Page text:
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Among Eleanor Bron’s motion picture credits are several much-admired: Richard Lester’s Help!, with The Beatles, Lewis Gilbert’s Alfie, with Michael Caine, Stanley Donen’s Two for the Road and Bedazzled, and Ken Russell’s Women in Love.
Her other notable films include Terence Davies’ The House of Mirth; Richard Eyre’s Iris; Alfonso Cuarón’s A Little Princess; Caroline Thompson’s Black Beauty; Christine Edzard’s Little Dorrit; Mandie Fletcher’s Deadly Advice; Jan Sardi’s Love’s Brother; Richard Loncraine’s Wimbledon; Thaddeus O’Sullivan’s The Heart of Me; John Irvin’s Turtle Diary; and Max Giwa and Dania Pasquini’s StreetDance.
Ms. Bron got her start in satirical revue with The Establishment nightclub and on television. She appeared in the comedy series Where Was Spring? and After That, This, which she co-wrote with John Fortune; and in Beyond a Joke, written with Michael Frayn, who subsequently wrote the series Making Faces for her. She also co-wrote and contributed to several comedy series with John Bird and Alan Bennett.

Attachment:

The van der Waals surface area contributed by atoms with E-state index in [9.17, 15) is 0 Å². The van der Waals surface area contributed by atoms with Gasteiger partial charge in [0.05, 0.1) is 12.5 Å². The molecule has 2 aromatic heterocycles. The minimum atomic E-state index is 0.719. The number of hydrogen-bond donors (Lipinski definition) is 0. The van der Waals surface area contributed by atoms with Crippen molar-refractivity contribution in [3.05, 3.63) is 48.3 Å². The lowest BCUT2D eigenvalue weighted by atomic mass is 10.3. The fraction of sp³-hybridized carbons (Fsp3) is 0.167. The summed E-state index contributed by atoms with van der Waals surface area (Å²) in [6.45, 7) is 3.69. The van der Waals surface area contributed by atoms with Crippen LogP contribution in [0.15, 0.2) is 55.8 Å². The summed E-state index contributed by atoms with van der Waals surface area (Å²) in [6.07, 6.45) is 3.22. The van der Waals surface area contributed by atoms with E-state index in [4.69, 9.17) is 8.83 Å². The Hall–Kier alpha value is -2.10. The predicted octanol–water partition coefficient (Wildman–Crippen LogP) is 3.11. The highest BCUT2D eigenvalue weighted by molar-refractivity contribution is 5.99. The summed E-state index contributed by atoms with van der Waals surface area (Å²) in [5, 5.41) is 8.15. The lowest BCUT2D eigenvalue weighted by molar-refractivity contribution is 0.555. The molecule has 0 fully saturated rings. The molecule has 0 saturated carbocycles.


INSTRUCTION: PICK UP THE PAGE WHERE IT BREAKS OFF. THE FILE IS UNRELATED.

She went on to play leading roles in drama in both television and theatre, including Yelena in Uncle Vanya; Natalya in A Month in the Country; Amanda in Private Lives; Madame Dubonnet in The Boyfriend; Stephanie in Duet for One; Melanie Garth in Quartermaine’s Terms; Jocasta in Oedipus; Beth in Changing Step; and the Pastor in Hour of the Lynx. Ms. Bron has also portrayed Hedda Gabler, Jean Brodie, Cleopatra, and the Madwoman of Chaillot.
Her other stage work includes The Miser, The White Devil, The Cherry Orchard, The Real Inspector Hound, and The Duchess of Malfi, all for the National Theatre; Hamlet and The Late Middle Classes, both at the Donmar Warehouse; A Perfect Ganesh, with Prunella Scales, at West Yorkshire Playhouse; All About My Mother, at the Old Vic; and her one-woman show Desdemona – If You Had Only Spoken!, at Edinburgh and the Almeida Theatre.
Ms. Bron authored the books Life and Other Punctures and The Pillowbook of Eleanor Bron as well as the novel Double Take. She has also written new verses for Saint-Saëns’ “The Carnival of the Animals” and a song cycle with John Dankworth.